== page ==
In Septemper of 1841, Barsanti was sent to St. Micheal’s college in Volterra; here he taught mathematics and physics and, as we well know, got the idea for the internal combustion engine. In 1849 he returned to Florence at St. Giovannino where he was given the teaching post of mathematics and physics. Giosuè Carducci was also among his students. In 1852, he was nominate lector for mechanics and hydraulics at the Ximenian Observatory. This prestigious Florentine institution was founded at the death of Leonardo Ximenes (the Jesuit priest which had remained with the Piarists after his order had been suppressed in 1775). The Piarists gave hospitility to Ximenes, who continued his scientific studies for some years, until his death in 1786. Ximenes gave the Piarists, out of gratitude, all the books in his library, the observatory and his intruments The scientific activities of the Florentine Piarists from the 1700’s to now, originated from this heredity and is tied to that observatory that was renamed Ximenian While the Ximenian Observatory never changed places, the Scuole Pie moved to via del Corso in 1878 and its actual seat in Via Cavour 94 from 1920. Barsanti matured his idea of the internal combustion engine in the Ximenian Observatory. His researches were encouraged by Fathers Antonelli and Cecchi, two remarkable scientists, that were experts in applied mechanics. The first was the director of Observatory and an expert in projecting roadways. The second one was an expert in meteorology and sismology. In this place, Barsanti started to collaborate with Felice Matteucci, who came often to the Observatory in that period. And this is how the adventure of the internal combustion engine started; after the first tests the duo presented a memoir at the Georgofili Academy, which described their experiments.
Since its founding on June 4 1753, the Georgofili Academy (from Greek “lovers of the earth”) became a very prestigious and important scientific Institution. It was founded by Ubaldo Montelatici, a lateran priest, in order to have continuous and regulated experiences and observations, to conduce and improve the art that is so richly cultivated in Tuscany. From 1802 to 1932 the seat of the Academy was on Via Ricasoli. After 1932 it moved to the antique tower “dei Pulci”, whose entrance is in the Loggiato of the Uffizi Corti.
Maria Antonia Railway Station
From what we know, the first direct action engines were constructed by the Benini Foundry in Florence (actually Nuovo Pignone) situated near St. Frediano gate. The second engine, bi-cylindric, was used in 1856 in the Maria Antonia Railway Station, inaugurated on 1851 after the railroad line Florence-Prato-Pistoia had been completed. It was demolished to permit the construction of the actual railroad station S. Maria Novella. The motor worked regularly and operated a drill and a cutter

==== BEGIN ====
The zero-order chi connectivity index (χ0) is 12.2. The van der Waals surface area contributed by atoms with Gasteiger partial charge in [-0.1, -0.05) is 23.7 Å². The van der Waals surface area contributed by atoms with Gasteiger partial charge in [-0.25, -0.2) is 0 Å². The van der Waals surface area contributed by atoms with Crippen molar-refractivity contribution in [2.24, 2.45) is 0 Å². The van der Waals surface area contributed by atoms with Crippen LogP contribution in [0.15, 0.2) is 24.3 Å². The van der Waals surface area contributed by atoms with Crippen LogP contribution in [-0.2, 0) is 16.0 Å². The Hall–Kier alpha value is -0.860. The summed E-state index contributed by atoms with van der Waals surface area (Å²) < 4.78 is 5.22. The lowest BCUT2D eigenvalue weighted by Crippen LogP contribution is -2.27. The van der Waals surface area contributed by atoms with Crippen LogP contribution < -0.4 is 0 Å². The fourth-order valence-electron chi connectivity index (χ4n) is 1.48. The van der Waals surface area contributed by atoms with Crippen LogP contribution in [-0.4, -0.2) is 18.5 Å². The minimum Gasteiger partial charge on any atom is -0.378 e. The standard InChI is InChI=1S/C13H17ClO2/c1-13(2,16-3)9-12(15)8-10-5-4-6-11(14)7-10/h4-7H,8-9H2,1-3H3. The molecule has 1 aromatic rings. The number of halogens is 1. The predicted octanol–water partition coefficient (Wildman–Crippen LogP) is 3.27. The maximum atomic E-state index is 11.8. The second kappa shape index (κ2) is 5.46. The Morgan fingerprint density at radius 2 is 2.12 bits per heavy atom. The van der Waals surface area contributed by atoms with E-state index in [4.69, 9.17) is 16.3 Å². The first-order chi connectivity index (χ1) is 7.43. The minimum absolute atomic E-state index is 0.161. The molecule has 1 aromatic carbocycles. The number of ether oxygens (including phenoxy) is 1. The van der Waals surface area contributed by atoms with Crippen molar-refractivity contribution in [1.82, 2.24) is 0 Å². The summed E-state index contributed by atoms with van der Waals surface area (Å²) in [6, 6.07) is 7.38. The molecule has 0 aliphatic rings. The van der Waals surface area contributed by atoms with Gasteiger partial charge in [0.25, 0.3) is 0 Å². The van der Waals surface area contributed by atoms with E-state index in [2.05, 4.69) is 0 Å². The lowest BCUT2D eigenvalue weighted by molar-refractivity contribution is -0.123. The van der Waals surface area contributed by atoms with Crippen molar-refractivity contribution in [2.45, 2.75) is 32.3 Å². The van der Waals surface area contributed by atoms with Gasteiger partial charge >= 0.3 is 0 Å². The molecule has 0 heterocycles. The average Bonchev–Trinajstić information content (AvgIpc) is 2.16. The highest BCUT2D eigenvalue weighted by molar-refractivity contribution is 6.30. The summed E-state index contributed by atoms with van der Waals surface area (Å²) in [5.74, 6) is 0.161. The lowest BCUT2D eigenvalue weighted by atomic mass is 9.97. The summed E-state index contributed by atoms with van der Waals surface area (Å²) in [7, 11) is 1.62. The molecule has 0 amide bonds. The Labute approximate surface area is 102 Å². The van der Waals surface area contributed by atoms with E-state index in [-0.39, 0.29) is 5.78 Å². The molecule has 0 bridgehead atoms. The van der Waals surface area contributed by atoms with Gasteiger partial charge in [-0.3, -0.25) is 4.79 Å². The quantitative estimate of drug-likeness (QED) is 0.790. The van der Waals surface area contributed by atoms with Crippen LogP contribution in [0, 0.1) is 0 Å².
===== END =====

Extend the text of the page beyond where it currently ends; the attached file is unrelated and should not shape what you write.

Anonymous Society of the New Barsanti and Matteucci Engine
In order to get financial aid for the realization of their engines, Barsanti and Matteucci founded an Association that became a company on October 14 1859, so they could legally use their projects. The company took the name Anonymous company of the New Barsanti and Matteucci Engine and was situated in Via S. Agostino, on the other side of the River Arno, at the end of Piazza S. Spirito, on the right near Via de’ Serragli. The laboratory where the engines were put together and tested was situated in Canto de’ Nelli, on the right of St. Lorenzo church (very near the Observatory).
Leopolda Railway Station at Porta a Prato
On November 2 1861, fourteen boxes arrived at Livorno.They contained a “new” direct action engine realized by the Escher Wyss Workshop of Zurich and based on Barsanti, Mattucci and Babacci’s project. The engine was going to go to the 1° Italian Exposition of Arts and Manufactures in Florence in 1861. For the occasion, the old railway station Leopolda at Porta a Prato was fixed up so the Expo could take place in its grand rooms. One of the crafts on exhibit was the internal combustion engine built by Escher Wyss. Actually, the station is still used for exhibitions and shows.
Villa Alla Marina – Campi Bisenzio
One of Felice Matteucci’s Florentine residences after his marriage to Giulia Romirez de Montalvo.
The villa is mentioned for the first time in a charter dated 2 June 1305 and belonged to the Tornaquinci family; subsequently it became the property of the Del Sodo, then the Spinelli and finally, at the beginning of the 16th century, the Medici. In 1570, Antonio de Montalvo, on the advice of Cosimo de ‘Medici, bought the villa and for over three centuries the Montalvo family called the Campi property “their countryside”.
We do not know how much time the Matteucci family actually spent here, given Felice’s many commitments: at the Villa Montalvo, the couple left, as usual, the inscription of their names on the columns of the farm’s internal courtyard. In the villa, “men of science, physicists, mathematicians and teachers of mechanics and hydraulics alternate in the study of the young Lucca engineer, such as the young Father Scolopio Eugenio Barsanti, with whom Felice Matteucci has already established a strong collaboration.”
The Municipal Administration of Campi Bisenzio recently purchased and restored the villa, in honor and memory of the illustrious citizen, former city councilor between 1865 and 1875, after whom the middle school and a street are named.